Henan Museum
Semi-cursive calligraphy handscroll by Dongqichang
Edit: acf
Time: 2020-01-16 09:43:24
Period: Ming dynasty (AD 1368-1644)
Provenance: Acquired from another collection
Measurements: 24X460cm

Ming dynasty (AD 1368-1644)
 Acquired from another collection

 Dong Qichang (1555-1636) whose style name was Xuanzai, and whose two personal names were Sibai and Xiangguang Jushi, was from Huating (modern day Songjiang in Shanghai). In 1588 he passed the Jinshi official examination, and served as Minister for the Board of Rites and Grand Guardian of the Heir Apparent; he was given the posthumous title Wenmin.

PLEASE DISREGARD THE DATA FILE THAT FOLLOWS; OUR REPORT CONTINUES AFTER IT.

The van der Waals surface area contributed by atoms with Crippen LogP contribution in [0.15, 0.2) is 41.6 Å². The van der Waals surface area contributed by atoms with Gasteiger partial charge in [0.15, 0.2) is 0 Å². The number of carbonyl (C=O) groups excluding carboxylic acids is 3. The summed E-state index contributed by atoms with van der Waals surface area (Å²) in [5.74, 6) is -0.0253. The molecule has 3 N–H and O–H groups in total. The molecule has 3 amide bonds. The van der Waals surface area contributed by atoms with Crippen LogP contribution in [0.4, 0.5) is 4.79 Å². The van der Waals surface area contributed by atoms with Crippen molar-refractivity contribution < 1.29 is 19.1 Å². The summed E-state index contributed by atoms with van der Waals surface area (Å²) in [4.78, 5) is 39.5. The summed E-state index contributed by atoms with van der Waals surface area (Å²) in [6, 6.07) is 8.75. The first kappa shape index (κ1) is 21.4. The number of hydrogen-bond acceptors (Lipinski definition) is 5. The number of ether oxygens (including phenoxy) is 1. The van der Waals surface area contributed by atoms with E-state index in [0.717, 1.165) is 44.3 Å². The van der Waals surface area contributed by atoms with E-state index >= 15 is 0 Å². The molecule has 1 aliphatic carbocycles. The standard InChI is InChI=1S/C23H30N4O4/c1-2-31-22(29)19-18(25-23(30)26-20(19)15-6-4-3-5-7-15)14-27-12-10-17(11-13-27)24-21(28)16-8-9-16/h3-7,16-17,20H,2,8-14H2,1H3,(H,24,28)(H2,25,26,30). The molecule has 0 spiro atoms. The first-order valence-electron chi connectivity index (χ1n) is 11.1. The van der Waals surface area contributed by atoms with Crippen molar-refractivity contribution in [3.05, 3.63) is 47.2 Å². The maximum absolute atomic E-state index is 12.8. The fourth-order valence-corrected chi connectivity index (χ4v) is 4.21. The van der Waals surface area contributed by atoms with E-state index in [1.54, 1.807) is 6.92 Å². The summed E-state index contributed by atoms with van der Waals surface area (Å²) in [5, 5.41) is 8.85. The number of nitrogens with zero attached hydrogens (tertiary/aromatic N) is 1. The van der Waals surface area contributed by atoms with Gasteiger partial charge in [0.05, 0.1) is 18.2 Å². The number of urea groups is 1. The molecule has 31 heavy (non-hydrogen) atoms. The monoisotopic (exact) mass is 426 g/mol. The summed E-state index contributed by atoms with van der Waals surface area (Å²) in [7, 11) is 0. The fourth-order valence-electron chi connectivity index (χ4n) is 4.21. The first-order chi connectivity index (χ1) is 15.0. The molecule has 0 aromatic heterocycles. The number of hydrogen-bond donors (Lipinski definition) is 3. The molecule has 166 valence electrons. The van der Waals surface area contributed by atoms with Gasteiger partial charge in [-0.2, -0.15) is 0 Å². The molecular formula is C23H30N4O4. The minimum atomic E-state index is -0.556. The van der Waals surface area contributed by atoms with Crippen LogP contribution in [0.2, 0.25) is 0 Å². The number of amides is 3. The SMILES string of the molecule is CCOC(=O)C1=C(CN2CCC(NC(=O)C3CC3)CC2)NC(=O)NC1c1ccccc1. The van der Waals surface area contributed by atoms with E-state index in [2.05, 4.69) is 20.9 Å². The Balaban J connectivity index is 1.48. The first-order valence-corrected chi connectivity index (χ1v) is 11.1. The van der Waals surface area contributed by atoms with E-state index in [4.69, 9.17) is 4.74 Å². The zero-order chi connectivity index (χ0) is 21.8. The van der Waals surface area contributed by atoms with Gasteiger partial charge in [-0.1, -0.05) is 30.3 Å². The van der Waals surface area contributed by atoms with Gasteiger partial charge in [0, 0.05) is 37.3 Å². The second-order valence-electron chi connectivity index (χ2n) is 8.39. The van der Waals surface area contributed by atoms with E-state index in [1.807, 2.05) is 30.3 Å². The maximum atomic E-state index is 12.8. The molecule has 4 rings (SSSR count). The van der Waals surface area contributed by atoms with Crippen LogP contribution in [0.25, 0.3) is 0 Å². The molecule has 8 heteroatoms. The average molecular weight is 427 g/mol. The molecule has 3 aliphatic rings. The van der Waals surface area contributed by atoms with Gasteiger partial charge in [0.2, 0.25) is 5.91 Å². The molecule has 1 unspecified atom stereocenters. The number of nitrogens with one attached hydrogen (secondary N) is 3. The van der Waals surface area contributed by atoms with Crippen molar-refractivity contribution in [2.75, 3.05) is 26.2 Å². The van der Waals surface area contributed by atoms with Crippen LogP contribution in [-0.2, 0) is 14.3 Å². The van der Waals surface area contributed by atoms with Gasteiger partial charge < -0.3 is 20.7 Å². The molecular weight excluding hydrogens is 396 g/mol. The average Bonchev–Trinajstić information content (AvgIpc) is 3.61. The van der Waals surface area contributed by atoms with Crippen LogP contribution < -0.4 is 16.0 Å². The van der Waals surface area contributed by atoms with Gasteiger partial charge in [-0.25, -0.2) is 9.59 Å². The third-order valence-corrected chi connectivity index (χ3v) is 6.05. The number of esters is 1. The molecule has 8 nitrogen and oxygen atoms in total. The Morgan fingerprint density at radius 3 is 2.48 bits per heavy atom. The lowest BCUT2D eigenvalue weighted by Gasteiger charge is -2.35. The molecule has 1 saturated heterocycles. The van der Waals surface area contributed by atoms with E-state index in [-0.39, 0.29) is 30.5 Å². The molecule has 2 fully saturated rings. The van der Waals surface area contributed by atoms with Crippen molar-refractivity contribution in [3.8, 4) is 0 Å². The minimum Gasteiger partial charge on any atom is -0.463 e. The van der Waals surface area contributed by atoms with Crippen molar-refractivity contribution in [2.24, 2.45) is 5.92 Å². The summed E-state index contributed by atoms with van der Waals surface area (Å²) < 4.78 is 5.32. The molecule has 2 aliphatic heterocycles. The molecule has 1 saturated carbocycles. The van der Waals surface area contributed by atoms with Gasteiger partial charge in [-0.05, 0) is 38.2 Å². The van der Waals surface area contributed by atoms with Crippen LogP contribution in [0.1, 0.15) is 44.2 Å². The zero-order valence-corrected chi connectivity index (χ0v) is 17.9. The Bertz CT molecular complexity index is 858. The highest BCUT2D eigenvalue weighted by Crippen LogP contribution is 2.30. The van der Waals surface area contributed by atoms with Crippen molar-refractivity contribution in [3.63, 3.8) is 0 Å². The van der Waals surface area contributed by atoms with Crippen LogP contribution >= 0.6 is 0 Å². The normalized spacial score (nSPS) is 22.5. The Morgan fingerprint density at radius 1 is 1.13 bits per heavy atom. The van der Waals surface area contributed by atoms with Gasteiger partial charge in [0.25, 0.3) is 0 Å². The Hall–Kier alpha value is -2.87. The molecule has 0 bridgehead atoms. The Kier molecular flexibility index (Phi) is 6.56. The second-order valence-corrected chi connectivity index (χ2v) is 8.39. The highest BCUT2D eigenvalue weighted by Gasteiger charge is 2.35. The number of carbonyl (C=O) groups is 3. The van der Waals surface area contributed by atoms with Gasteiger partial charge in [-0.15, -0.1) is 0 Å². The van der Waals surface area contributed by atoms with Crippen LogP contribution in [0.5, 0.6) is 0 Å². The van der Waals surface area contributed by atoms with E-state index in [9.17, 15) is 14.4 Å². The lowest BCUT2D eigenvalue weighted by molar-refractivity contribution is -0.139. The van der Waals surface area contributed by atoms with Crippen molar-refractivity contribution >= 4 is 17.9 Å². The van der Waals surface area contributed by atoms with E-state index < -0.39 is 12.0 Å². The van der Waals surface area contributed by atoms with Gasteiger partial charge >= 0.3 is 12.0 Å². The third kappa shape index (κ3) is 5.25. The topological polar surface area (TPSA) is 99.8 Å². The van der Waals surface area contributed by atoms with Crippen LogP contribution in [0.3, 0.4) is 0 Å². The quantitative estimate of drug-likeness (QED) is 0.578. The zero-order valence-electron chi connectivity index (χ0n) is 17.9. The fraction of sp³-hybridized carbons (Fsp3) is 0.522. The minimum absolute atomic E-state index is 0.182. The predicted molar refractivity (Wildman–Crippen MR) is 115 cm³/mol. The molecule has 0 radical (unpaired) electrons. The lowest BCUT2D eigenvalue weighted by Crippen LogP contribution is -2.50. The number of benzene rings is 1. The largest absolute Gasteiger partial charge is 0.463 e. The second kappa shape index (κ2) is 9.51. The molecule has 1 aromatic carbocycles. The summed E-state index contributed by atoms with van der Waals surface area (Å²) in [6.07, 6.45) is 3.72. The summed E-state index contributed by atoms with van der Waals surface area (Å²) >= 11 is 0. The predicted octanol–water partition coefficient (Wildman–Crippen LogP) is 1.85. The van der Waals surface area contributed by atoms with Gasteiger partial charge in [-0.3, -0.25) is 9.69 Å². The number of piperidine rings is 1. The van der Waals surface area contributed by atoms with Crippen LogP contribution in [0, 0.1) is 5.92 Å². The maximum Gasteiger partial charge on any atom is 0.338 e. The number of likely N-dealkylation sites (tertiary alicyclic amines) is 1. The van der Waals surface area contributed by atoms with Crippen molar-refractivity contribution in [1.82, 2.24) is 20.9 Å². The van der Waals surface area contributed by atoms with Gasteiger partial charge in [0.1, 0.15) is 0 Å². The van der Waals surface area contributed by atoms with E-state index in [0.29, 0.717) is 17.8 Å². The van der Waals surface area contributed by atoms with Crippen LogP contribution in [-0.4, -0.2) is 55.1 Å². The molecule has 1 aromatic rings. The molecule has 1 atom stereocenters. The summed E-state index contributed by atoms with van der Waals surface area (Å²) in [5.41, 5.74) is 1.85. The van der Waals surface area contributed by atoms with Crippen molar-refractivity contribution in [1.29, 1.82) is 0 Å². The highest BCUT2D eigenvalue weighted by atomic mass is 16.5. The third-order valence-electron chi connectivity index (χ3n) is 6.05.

Dong Qichang was the most influential painter, calligrapher, and painting and calligraphy theorist of the Ming and Qing dynasties. His calligraphy was based on a synthesis of the styles of the Jin, Tang, Song and Yuan dynasties. Early in his career he studied the works of Yan Zhenqing, later focusing his attention on Yu Shinan. After coming to the conclusion that works of Jin calligraphy surpassed that of the Tang, he also studied Zhongyao and Wang Xizhi, reverting to the study of Yan Zhenqing in his later years. This piece is a copy of Dong Qichang’s Essay in Praise of Archaic Prose, written in semi-cursive script. The brushstrokes are rounded and refined, while the composition is clearly defined and regular. In emulating archaic calligraphic methods, Dong Qichang's semi-cursive calligraphy illustrates his characteristic expressive simplicity and even elegance.